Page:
Which describes you?

I left Mars Hill prior to closure.

Please describe why you left Mars Hill and what that experience was like.

I had been accepted to UW and after some prayer, I really felt like God wanted me to go to another church (partly because I was moving closer to the UW campus).  It took me a while because I felt pretty close to my community group and the thought of a new church was a little scary.  

How would you describe the reason for Mars Hill's closure to an outsider.

I prayed about it and felt led by the Holy Spirit to find another congregation.  

What's changed for you since your time at Mars Hill came to an end?

I'm happy to say that I'm closer to God and even though I have less relationships, the ones I do have are deep.  I'm less angry and less worried.  In the end, I saw that me leaving Mars Hill was God trying to get me in a quiet place so he could show me more of himself.  There was bad stuff at Mars Hill, but God wanted to deal with my selfishness when I left.  I'm happy to say that He is the most important person to me.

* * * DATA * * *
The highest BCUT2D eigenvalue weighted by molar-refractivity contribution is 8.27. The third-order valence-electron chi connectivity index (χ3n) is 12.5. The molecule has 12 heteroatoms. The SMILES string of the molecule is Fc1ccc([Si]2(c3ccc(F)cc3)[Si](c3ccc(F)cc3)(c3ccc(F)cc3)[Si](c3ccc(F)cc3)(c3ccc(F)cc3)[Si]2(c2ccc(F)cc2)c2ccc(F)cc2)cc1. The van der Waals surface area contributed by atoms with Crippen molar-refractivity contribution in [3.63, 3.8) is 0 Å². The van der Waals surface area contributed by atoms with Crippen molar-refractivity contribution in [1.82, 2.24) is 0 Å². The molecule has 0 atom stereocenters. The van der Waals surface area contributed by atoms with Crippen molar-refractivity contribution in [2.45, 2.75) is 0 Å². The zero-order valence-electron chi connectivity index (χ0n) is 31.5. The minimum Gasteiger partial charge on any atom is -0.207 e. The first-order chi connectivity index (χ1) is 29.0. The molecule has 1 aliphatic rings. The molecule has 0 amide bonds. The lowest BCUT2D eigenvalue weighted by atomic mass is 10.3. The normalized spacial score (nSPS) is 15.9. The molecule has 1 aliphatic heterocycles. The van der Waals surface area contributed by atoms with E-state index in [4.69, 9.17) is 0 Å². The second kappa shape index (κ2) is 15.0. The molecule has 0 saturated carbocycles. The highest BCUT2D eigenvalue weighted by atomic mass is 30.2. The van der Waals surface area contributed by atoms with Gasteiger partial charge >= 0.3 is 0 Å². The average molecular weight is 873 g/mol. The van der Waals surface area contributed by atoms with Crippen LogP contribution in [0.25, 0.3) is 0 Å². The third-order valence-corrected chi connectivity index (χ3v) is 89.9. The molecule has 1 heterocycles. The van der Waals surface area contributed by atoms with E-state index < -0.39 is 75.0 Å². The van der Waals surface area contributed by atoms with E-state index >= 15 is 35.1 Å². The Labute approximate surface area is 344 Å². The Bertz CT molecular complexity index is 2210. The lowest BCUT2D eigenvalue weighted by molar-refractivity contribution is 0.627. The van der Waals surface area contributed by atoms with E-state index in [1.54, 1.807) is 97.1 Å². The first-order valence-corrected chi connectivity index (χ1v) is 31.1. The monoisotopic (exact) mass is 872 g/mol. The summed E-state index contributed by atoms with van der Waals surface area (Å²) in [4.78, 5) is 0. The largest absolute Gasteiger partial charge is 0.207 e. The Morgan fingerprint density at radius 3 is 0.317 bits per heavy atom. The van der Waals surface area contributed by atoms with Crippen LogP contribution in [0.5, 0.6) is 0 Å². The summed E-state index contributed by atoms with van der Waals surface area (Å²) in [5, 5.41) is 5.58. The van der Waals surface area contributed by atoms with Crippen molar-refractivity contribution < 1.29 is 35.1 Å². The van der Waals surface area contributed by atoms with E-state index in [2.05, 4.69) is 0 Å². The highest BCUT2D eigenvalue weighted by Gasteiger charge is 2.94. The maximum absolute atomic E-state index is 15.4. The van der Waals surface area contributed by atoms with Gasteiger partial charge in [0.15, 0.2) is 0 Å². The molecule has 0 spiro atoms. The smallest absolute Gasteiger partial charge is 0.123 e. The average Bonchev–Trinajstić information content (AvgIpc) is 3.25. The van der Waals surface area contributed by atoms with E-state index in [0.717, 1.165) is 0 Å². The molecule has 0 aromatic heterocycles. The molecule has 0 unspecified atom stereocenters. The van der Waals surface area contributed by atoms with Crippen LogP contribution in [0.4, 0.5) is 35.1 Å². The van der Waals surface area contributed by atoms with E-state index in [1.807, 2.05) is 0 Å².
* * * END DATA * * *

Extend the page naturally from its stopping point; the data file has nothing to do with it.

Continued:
Please write anything else you'd like to add.

For anyone who is struggling with what happened, I'd like to say that God is so good and He loves you!  Don't lose hope and don't get trapped in cycles of self-imposed guilt.  It may be painful, but God will work all of this to your benefit.  

For anyone that thinks nothing bad was happening at MH, please read these stories.  Pray about what God wants you to do.  Ask for humble hearts and ability to listen.